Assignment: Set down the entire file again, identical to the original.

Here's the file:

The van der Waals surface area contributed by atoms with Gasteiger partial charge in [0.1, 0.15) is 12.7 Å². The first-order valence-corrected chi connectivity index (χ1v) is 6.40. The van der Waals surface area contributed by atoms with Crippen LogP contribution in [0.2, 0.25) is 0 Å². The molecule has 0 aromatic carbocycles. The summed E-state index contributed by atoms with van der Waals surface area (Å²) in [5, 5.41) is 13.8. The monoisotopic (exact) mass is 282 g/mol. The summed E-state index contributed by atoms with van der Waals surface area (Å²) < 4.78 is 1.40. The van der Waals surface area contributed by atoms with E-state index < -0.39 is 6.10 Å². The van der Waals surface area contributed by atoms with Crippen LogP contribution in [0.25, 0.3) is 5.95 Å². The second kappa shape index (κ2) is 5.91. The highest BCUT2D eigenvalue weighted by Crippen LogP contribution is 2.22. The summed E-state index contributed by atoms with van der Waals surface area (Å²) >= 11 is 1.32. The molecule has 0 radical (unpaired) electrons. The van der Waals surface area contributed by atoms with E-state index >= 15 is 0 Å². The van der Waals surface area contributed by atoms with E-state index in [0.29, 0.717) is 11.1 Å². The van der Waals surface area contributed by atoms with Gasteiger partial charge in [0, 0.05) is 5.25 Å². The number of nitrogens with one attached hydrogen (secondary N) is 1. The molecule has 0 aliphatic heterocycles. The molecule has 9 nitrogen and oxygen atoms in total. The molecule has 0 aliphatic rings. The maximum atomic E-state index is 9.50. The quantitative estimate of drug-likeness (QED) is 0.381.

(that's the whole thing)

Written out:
The van der Waals surface area contributed by atoms with Gasteiger partial charge in [0.1, 0.15) is 12.7 Å². The first-order valence-corrected chi connectivity index (χ1v) is 6.40. The van der Waals surface area contributed by atoms with Crippen LogP contribution in [0.2, 0.25) is 0 Å². The molecule has 0 aromatic carbocycles. The summed E-state index contributed by atoms with van der Waals surface area (Å²) in [5, 5.41) is 13.8. The monoisotopic (exact) mass is 282 g/mol. The summed E-state index contributed by atoms with van der Waals surface area (Å²) < 4.78 is 1.40. The van der Waals surface area contributed by atoms with E-state index < -0.39 is 6.10 Å². The van der Waals surface area contributed by atoms with Crippen LogP contribution in [0.25, 0.3) is 5.95 Å². The second kappa shape index (κ2) is 5.91. The highest BCUT2D eigenvalue weighted by Crippen LogP contribution is 2.22. The summed E-state index contributed by atoms with van der Waals surface area (Å²) >= 11 is 1.32. The molecule has 0 radical (unpaired) electrons. The van der Waals surface area contributed by atoms with E-state index >= 15 is 0 Å². The van der Waals surface area contributed by atoms with E-state index in [0.29, 0.717) is 11.1 Å². The van der Waals surface area contributed by atoms with Gasteiger partial charge in [0, 0.05) is 5.25 Å². The number of nitrogens with one attached hydrogen (secondary N) is 1. The molecule has 0 aliphatic heterocycles. The molecule has 9 nitrogen and oxygen atoms in total. The molecule has 0 aliphatic rings. The maximum atomic E-state index is 9.50. The quantitative estimate of drug-likeness (QED) is 0.381.